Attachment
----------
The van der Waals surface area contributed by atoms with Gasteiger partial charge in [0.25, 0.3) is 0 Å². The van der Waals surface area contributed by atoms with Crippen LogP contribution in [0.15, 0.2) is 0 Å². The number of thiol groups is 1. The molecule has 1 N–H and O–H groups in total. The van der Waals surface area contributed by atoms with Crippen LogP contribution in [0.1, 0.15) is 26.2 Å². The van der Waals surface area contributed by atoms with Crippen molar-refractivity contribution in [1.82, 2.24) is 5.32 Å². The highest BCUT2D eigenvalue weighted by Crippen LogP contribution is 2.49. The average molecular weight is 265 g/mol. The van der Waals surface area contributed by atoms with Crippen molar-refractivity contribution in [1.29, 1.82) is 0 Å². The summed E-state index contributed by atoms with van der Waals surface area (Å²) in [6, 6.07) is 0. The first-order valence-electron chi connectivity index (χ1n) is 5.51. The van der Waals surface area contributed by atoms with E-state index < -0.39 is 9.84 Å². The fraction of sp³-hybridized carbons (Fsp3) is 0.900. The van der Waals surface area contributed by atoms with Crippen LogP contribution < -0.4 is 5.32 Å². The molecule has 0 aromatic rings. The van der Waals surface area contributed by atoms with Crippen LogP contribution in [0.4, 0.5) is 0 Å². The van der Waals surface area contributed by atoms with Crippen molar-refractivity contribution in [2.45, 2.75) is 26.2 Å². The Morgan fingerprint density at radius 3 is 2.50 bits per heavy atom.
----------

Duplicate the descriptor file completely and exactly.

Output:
The van der Waals surface area contributed by atoms with Gasteiger partial charge in [0.25, 0.3) is 0 Å². The van der Waals surface area contributed by atoms with Crippen LogP contribution in [0.15, 0.2) is 0 Å². The number of thiol groups is 1. The molecule has 1 N–H and O–H groups in total. The van der Waals surface area contributed by atoms with Crippen LogP contribution in [0.1, 0.15) is 26.2 Å². The van der Waals surface area contributed by atoms with Crippen molar-refractivity contribution in [1.82, 2.24) is 5.32 Å². The highest BCUT2D eigenvalue weighted by Crippen LogP contribution is 2.49. The average molecular weight is 265 g/mol. The van der Waals surface area contributed by atoms with Crippen molar-refractivity contribution in [1.29, 1.82) is 0 Å². The summed E-state index contributed by atoms with van der Waals surface area (Å²) in [6, 6.07) is 0. The first-order valence-electron chi connectivity index (χ1n) is 5.51. The van der Waals surface area contributed by atoms with E-state index < -0.39 is 9.84 Å². The fraction of sp³-hybridized carbons (Fsp3) is 0.900. The van der Waals surface area contributed by atoms with Crippen LogP contribution < -0.4 is 5.32 Å². The molecule has 0 aromatic rings. The van der Waals surface area contributed by atoms with Crippen LogP contribution in [0.4, 0.5) is 0 Å². The van der Waals surface area contributed by atoms with Crippen molar-refractivity contribution in [2.45, 2.75) is 26.2 Å². The Morgan fingerprint density at radius 3 is 2.50 bits per heavy atom.